"Winter's measured by ups and downs, and that was a good time to have that down," Chris Ellms said. Ellms is director of ski operations for the Omni Mount Washington Resort, which owns Bretton Woods and the historic Mount Washington Hotel.
Ellms was speaking of warm torrential rains that fell across the Northeast Monday, Jan. 25.
"If you didn't have that down, you wouldn't have the pent-up demand in February," he said.
Ellms said the season at Bretton Woods started fast in early November, and then like the rest of the Northeast ran into a warm November.Winter returned to the region in early December, he said. "December was fantastic, and you couldn't ask for a better January until Monday."
Bretton Woods sits in a cold pocket of the White Mountains of New Hampshire, southwest of Mt. Washington, highest peak in the Northeast. The resort's trails collect snow, while its gentle topography holds onto that snow cover through even busy weekends.
A morning of skiing found the trails in great shape despite the rains of Jan. 25, with fresh, groomed powder over a deep base.Temps in the single numbers encouraged skiers and riders to go into the base lodge every three or four runs to warm up. The wind rose in early afternoon, prompting a decision to call it a day around 1:30 p.m.
Ellms and Alexa Bernotavicz, assistant director of ski operations, surveyed the trails from outside the base lodge.
They discussed the impact on BW's weather of the nearby Presidential Range, which includes Mt. Washington and six other peaks over 5,000 feet in elevation, and the northeast orientation of trails.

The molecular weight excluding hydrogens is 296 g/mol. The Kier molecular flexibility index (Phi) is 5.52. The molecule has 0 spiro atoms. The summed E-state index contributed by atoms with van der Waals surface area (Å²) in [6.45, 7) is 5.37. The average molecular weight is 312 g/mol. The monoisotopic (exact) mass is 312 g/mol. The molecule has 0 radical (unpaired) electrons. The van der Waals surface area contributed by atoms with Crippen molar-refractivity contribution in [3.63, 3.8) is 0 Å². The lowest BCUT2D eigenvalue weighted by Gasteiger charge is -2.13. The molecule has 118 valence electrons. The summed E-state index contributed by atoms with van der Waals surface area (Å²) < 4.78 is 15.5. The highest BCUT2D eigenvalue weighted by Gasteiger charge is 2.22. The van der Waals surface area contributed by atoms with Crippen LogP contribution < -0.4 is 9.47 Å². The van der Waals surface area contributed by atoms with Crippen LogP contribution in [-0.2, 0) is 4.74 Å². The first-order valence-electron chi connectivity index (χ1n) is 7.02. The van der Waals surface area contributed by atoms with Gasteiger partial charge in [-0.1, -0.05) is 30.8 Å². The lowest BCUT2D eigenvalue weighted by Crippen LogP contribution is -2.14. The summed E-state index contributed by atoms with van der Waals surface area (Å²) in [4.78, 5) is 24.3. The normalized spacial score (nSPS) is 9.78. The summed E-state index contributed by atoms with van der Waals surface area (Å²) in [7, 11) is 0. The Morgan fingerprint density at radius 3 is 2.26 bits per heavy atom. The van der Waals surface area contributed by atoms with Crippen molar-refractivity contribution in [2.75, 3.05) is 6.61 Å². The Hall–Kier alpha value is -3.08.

Ellms said weather systems drop snow as they come off the Presidentials and are forced up again by Bretton Woods. "We call it the Bretton Woods flurry," he said.
Some of BW's trails can be prone to wind scour, while others are protected, he said, so it pays to know recent weather history in choosing whether to ski or ride a certain area, particularly the Rosebrook Glades.
Ellms said the resort's core offering is intermediate skiing and riding. Surveys show some visitors want more steep slopes.
"We can't make that. We are what we are. We can design in difficulty, but we're never going to have the Front Four at Stowe. We're a mountain for intermediates and families, with enough upper level terrain to keep people happy," Ellms said.
Bernotavicz pointed out the resort's zip line and canopy tour, in use year round, leading down through trees alongside the ski and snowboard trails.
Two zip line riders came zinging downhill as she was speaking. Ellms said anybody can go through the canopy tour and zip line.
"But after you come off it, you say, 'Holy mackerel'," he said.
Bretton Woods offers packages to ski or ride one day, and ride the zip line-canopy tour one day, for $99 midweek and $129 weekends.